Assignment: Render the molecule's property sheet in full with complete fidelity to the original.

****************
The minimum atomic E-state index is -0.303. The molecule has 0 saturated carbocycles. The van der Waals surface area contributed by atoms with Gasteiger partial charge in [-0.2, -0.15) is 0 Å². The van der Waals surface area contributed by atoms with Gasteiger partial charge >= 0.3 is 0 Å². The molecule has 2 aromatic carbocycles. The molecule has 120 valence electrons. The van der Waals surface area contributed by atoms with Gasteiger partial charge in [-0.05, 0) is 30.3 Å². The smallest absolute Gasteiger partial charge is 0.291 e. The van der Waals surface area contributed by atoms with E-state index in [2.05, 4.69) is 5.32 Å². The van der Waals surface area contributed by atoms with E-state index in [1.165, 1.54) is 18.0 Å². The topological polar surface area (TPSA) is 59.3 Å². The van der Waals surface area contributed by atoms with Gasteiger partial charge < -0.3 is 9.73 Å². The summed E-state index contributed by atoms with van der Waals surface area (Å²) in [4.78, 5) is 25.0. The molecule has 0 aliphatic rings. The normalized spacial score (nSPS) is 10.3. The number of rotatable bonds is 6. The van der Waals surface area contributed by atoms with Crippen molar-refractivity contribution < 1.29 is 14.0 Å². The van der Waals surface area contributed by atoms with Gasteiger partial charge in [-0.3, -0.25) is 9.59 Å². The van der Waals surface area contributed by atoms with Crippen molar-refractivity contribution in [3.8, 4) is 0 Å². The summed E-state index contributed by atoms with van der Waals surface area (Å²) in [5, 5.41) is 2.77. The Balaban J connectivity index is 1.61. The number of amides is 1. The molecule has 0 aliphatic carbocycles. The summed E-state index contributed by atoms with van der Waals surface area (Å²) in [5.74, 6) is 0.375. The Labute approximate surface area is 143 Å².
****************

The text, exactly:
The minimum atomic E-state index is -0.303. The molecule has 0 saturated carbocycles. The van der Waals surface area contributed by atoms with Gasteiger partial charge in [-0.2, -0.15) is 0 Å². The van der Waals surface area contributed by atoms with Gasteiger partial charge >= 0.3 is 0 Å². The molecule has 2 aromatic carbocycles. The molecule has 120 valence electrons. The van der Waals surface area contributed by atoms with Gasteiger partial charge in [-0.05, 0) is 30.3 Å². The smallest absolute Gasteiger partial charge is 0.291 e. The van der Waals surface area contributed by atoms with E-state index in [2.05, 4.69) is 5.32 Å². The van der Waals surface area contributed by atoms with E-state index in [1.165, 1.54) is 18.0 Å². The topological polar surface area (TPSA) is 59.3 Å². The van der Waals surface area contributed by atoms with Gasteiger partial charge < -0.3 is 9.73 Å². The summed E-state index contributed by atoms with van der Waals surface area (Å²) in [4.78, 5) is 25.0. The molecule has 0 aliphatic rings. The normalized spacial score (nSPS) is 10.3. The number of rotatable bonds is 6. The van der Waals surface area contributed by atoms with Crippen molar-refractivity contribution < 1.29 is 14.0 Å². The van der Waals surface area contributed by atoms with Gasteiger partial charge in [-0.3, -0.25) is 9.59 Å². The van der Waals surface area contributed by atoms with Crippen molar-refractivity contribution in [3.8, 4) is 0 Å². The summed E-state index contributed by atoms with van der Waals surface area (Å²) in [5, 5.41) is 2.77. The Balaban J connectivity index is 1.61. The number of amides is 1. The molecule has 0 aliphatic carbocycles. The summed E-state index contributed by atoms with van der Waals surface area (Å²) in [5.74, 6) is 0.375. The Labute approximate surface area is 143 Å².